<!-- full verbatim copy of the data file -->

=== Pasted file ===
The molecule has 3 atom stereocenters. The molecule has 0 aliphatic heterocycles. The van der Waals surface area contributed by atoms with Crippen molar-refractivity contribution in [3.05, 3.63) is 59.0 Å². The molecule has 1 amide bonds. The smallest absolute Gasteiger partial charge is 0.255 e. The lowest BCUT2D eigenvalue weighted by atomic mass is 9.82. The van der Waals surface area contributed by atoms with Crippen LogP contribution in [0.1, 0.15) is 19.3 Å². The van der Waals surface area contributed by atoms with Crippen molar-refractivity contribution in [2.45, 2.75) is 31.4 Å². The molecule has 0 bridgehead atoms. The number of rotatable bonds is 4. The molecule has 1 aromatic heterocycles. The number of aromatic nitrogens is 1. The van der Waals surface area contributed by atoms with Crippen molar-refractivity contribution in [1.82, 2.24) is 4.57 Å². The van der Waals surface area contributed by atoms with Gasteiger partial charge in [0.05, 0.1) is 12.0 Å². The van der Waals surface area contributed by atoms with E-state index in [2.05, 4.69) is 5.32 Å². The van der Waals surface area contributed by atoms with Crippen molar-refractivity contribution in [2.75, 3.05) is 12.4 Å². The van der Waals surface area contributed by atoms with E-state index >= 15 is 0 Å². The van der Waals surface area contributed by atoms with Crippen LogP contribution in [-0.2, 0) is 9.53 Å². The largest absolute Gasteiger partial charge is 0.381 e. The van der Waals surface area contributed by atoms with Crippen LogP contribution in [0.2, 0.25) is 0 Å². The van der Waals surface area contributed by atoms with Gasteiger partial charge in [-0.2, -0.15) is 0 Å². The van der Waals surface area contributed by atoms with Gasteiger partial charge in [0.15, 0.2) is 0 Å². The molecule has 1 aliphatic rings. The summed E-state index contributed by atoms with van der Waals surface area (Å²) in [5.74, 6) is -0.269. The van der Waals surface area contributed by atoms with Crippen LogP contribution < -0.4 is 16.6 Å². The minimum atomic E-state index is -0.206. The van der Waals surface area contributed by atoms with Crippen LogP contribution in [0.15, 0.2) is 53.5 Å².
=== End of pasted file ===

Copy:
The molecule has 3 atom stereocenters. The molecule has 0 aliphatic heterocycles. The van der Waals surface area contributed by atoms with Crippen molar-refractivity contribution in [3.05, 3.63) is 59.0 Å². The molecule has 1 amide bonds. The smallest absolute Gasteiger partial charge is 0.255 e. The lowest BCUT2D eigenvalue weighted by atomic mass is 9.82. The van der Waals surface area contributed by atoms with Crippen LogP contribution in [0.1, 0.15) is 19.3 Å². The van der Waals surface area contributed by atoms with Crippen molar-refractivity contribution in [2.45, 2.75) is 31.4 Å². The molecule has 0 bridgehead atoms. The number of rotatable bonds is 4. The molecule has 1 aromatic heterocycles. The number of aromatic nitrogens is 1. The van der Waals surface area contributed by atoms with Crippen molar-refractivity contribution in [1.82, 2.24) is 4.57 Å². The van der Waals surface area contributed by atoms with Gasteiger partial charge in [0.05, 0.1) is 12.0 Å². The van der Waals surface area contributed by atoms with E-state index in [2.05, 4.69) is 5.32 Å². The van der Waals surface area contributed by atoms with Crippen molar-refractivity contribution in [2.75, 3.05) is 12.4 Å². The van der Waals surface area contributed by atoms with E-state index >= 15 is 0 Å². The van der Waals surface area contributed by atoms with Crippen LogP contribution in [-0.2, 0) is 9.53 Å². The largest absolute Gasteiger partial charge is 0.381 e. The van der Waals surface area contributed by atoms with Crippen LogP contribution in [0.2, 0.25) is 0 Å². The van der Waals surface area contributed by atoms with Gasteiger partial charge in [-0.2, -0.15) is 0 Å². The van der Waals surface area contributed by atoms with Gasteiger partial charge in [0.15, 0.2) is 0 Å². The molecule has 1 aliphatic rings. The summed E-state index contributed by atoms with van der Waals surface area (Å²) in [5.74, 6) is -0.269. The van der Waals surface area contributed by atoms with Crippen LogP contribution < -0.4 is 16.6 Å². The minimum atomic E-state index is -0.206. The van der Waals surface area contributed by atoms with Crippen LogP contribution in [0.15, 0.2) is 53.5 Å².